The Pentagon’s chief weapons buyer sees no aircraft in development anywhere today that would be “seriously competitive” against the Lockheed Martin F-35 in combat.
The fifth-generation multirole fighter has been in development for 14 years and the B-model has only just achieved operational status with the US Marine Corps, but the US military appears confident that it is still introducing a cutting-edge weapon system capable of outclassing modern, supermanoeuvrable Russian and Chinese aircraft like the Sukhoi T-50 (PAK FA) that were largely designed to counter the F-35 and F-22.
Speaking after the unveiling of Norway’s first F-35A in Fort Worth, Texas, Kendall and F-35 programme executive officer Lt Gen Christopher Bogdan expressed confidence in the aircraft’s projected capabilities once it completes development in 2019.
“It’s the finest fighter airplane in the world and nothing compares to it,” Bogdan says. “I’d put this airplane up against any airplane in the world today, tomorrow and for the next 20 or 30 years and we’ll come out ahead.”
Bogdan was responding to a question about whether the F-35 could hold its own against the latest Russian jets, particularly the T-50 that will reportedly enter service in 2016 in a limited capacity.
“We don’t expect any airplane that’s currently in development to be seriously competitive with this airplane,” Kendall adds.
Norway's first F-35A aircraft was unveiled 22 September.
The comments come amid concerns about the jet’s manoeuvrability after it was outpaced during air force flight trials against a Lockheed F-16 earlier this year. Meanwhile, Russia and China have been hard at work on their own next-generation combat jets, particularly the Sukhoi Su-35 “4++ generation fighter” as well as the fifth-generation Russian T-50 and Chinese Chengdu J-20 and Shenyang J-31.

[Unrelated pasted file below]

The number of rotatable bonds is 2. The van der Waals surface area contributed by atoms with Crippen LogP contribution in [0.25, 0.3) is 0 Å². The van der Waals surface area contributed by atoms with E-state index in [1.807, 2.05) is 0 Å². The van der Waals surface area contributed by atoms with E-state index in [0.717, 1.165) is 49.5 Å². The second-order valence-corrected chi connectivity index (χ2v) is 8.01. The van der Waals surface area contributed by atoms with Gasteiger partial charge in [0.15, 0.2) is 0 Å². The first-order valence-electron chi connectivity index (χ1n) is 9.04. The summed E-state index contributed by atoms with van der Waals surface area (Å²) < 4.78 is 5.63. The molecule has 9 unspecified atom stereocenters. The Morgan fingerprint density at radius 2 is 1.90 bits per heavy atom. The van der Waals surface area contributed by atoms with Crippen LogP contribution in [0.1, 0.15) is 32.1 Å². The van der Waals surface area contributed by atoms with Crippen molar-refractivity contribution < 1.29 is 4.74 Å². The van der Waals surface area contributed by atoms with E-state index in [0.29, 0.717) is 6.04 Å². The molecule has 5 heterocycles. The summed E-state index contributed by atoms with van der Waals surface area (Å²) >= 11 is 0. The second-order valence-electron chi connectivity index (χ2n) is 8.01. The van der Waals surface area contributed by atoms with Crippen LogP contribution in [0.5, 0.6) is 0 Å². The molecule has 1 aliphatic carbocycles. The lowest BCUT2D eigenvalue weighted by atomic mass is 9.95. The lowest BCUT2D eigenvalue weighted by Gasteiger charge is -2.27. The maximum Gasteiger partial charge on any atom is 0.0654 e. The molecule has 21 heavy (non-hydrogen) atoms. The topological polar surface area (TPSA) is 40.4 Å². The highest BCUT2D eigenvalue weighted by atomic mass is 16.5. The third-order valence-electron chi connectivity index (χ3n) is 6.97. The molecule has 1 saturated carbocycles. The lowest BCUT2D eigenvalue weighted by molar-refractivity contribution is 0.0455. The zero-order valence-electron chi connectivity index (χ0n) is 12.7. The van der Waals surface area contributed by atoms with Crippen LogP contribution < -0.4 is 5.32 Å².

Bodgan again took aim at those claims, saying the F-35 “can pull 9gs and can turn almost equal to our modern fighters” despite not being “uniquely designed” as a highly agile, dogfighting aircraft.
The programme chief insists the aircraft is designed for long-range kills, and can spot a potential combatant long before coming into visual range. “That dogfight is going to end very, very quickly,” he says.
Bogdan and Kendall’s confidence in the F-35 was seconded by Royal Norwegian Air Force chief of staff Maj Gen Per Egil Rygg, who is relying on the JSF to replace an aging fleet of F-16s. Norway is procuring 52 aircraft and expects to be fully operational by 2025 with initial operational capability in 2019.
Speaking to Flightglobal on the sidelines of the rollout, Rygg said Russia is going to need to think more carefully about pigging Norway’s airspace once the F-35 is on patrol.
“For us, the Russian activity is more of a routine,” he says. “We’ve done that [air interdiction mission] for years and years and they are fairly predictable. I think with the introduction of this capability, they will see we have quite a capability in the area and they will probably have to think about that.”